[This article was originally published in The California Nugget, Spring 2018 edition.]
Part 2 of 2 – [See Part 1]
Since Geraldine was born in 1928, then next obvious search was in the 1930 U.S. Census.  [See Image 4]
This seemed like a foster home. The Bouldrys were listed with a biological daughter and four “boarder” children. Three of the children are under the age of 3. The family group just above the Bouldrys on the same census page also had three very young boarders. Geraldine’s birthplace is written as Massachusetts, as are the birthplaces of both of her parents. This census record agrees with the information on Geraldine’s birth certificate.
Why was Geraldine not living with her parents?
In 1930 Geraldine’s father, Lawrence Healy, was living with 22 male lodgers in a shoe factory on Ward Street in Brockton.  His profession was again an automobile painter.
I did not find Geraldine’s mother, Ethel Van Blarcom Healy, in the 1930 census. But in the 1920 Census  she was living with her first husband William Goodrich, daughter Evelyn Goodrich (age 10), and son William Goodrich (age 1). She apparently was widowed in 1924.  In 1927 she married Lawrence Healy.  In the 1940 Census  Ethel Healy is living with her 21-year-old son William Goodrich in Brockton. In several city directories  between 1936 – 1961, Ethel was living in Brockton, sometimes with her son William, but never with Geraldine.
Geraldine appears in the 1947 Brockton, Massachusetts city directory  at 90 Gladstone Street, the same address as listed in her 1946 Brockton High School Yearbook, the Brocktonian.  Her father’s WWII draft registration card  gives his address as 90 Gladstone Street and his contact person as Miss Geraldine Healy; she would have been 14 years old. I have found no other record of Geraldine living with either of her birth parents during her childhood in Brockton. From her marriage license application, she was living in Fort Lauderdale, Florida at the age of 19, having apparently left Brockton soon after the city directory entry was recorded.
The address of 90 Gladstone Street in Brockton does not appear in the 1940 Census. Gladstone Street is only a few blocks long, bordered by Centre Street and Crescent Street,  and was in the 12-53 enumeration district of the 1940 census . I reviewed all 39 pages of that district, making a list of all Gladstone addresses. There were 21 entries, from 11 Gladstone to 126 Gladstone. Number 90 was not enumerated in the 1940 census.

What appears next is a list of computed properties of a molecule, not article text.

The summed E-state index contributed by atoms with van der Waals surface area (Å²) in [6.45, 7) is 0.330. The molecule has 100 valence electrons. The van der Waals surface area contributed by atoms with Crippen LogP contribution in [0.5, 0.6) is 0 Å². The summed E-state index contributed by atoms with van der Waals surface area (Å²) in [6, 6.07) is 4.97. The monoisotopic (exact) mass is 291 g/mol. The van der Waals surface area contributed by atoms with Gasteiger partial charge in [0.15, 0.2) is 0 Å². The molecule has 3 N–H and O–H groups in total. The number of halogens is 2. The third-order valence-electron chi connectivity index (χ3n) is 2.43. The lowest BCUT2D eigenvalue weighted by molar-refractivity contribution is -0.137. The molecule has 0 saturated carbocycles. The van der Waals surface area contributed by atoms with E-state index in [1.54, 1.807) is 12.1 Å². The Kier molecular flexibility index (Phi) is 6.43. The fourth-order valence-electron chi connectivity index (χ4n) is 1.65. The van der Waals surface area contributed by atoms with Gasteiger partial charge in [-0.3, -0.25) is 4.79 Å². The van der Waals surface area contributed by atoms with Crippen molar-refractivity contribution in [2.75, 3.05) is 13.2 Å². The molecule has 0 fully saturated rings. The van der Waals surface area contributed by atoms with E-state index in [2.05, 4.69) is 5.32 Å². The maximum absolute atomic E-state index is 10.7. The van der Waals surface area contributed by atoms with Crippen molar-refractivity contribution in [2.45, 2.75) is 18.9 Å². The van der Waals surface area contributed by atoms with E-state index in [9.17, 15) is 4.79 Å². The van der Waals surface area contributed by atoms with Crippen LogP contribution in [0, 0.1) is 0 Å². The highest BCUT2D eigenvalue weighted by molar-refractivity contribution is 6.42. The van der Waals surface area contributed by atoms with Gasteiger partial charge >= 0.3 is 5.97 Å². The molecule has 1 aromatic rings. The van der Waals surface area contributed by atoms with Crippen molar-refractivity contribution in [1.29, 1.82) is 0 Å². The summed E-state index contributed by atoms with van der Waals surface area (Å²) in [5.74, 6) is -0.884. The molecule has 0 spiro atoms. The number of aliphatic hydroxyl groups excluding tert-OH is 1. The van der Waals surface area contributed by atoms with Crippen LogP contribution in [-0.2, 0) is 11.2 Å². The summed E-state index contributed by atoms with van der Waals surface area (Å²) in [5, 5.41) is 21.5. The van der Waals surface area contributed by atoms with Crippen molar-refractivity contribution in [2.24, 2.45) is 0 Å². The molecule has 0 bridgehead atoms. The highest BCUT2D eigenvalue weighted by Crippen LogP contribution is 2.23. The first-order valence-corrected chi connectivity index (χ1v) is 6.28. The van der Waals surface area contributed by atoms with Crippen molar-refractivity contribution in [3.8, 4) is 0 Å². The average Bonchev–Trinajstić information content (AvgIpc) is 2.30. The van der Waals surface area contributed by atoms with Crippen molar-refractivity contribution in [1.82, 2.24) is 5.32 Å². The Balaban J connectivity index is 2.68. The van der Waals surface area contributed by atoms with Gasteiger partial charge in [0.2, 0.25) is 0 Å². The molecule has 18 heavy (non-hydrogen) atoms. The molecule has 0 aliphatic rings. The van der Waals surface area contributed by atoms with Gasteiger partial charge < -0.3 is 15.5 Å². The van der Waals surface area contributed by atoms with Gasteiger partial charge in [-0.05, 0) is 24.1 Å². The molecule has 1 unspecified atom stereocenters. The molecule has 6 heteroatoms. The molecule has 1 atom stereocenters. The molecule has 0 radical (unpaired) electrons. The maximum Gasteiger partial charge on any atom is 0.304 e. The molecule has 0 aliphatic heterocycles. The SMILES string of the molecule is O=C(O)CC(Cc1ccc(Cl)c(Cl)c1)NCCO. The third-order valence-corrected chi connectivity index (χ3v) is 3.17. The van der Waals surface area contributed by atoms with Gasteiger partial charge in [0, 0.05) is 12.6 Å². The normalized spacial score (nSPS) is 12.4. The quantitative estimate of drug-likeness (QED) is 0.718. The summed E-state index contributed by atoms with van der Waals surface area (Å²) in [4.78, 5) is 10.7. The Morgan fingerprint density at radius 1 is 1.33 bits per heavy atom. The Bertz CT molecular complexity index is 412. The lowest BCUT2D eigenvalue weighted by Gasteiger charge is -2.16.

I backtracked to the 1930 U.S. Census to look for 90 Gladstone Street and found a Mason family. Ernest and Margaret Mason were living with their three children and two boarder children under the age of 4: another foster home. Geraldine’s documented address from 1942 – 1947 was a foster home in the 1930 census.
Because of the recurring theme of child boarders, I wanted to know more about the foster care system in Brockton in the Depression era. I returned to the Association of Professional Genealogists to find someone in Massachusetts that might know about this period. Among the several genealogists listed, I found the name, Tricia Healy Mitchell, and it becomes obvious whom to choose. Although Tricia turned out not to be a relative, she was an immense help and pointed me to an article in The Irish Ancestral Research Association (TIARA) Fall 2017 newsletter titled, “Children’s Social Welfare Records at the University of Massachusetts Boston” by Jessica Holden.  The article documented several aid societies and orphanages in the Boston area and where surviving records are housed. Tricia agreed to spend several hours combing through the records at the Joseph P. Healey Library at Boston University, but unfortunately, no trace of Geraldine was found.
By continuing research on the family, I was able to locate two additional living family members for Rodger H. Clapp; his 91-year-old sister living in Boca Raton, Florida and his youngest son living in Texas, a half-brother to Rodger Jr. I contacted the son, through LinkedIn and was very happy when he agreed to speak with me. He had no information on his father’s first wife, Geraldine. The family had no contact with her since she abandoned her young son and husband in 1950. This was new information!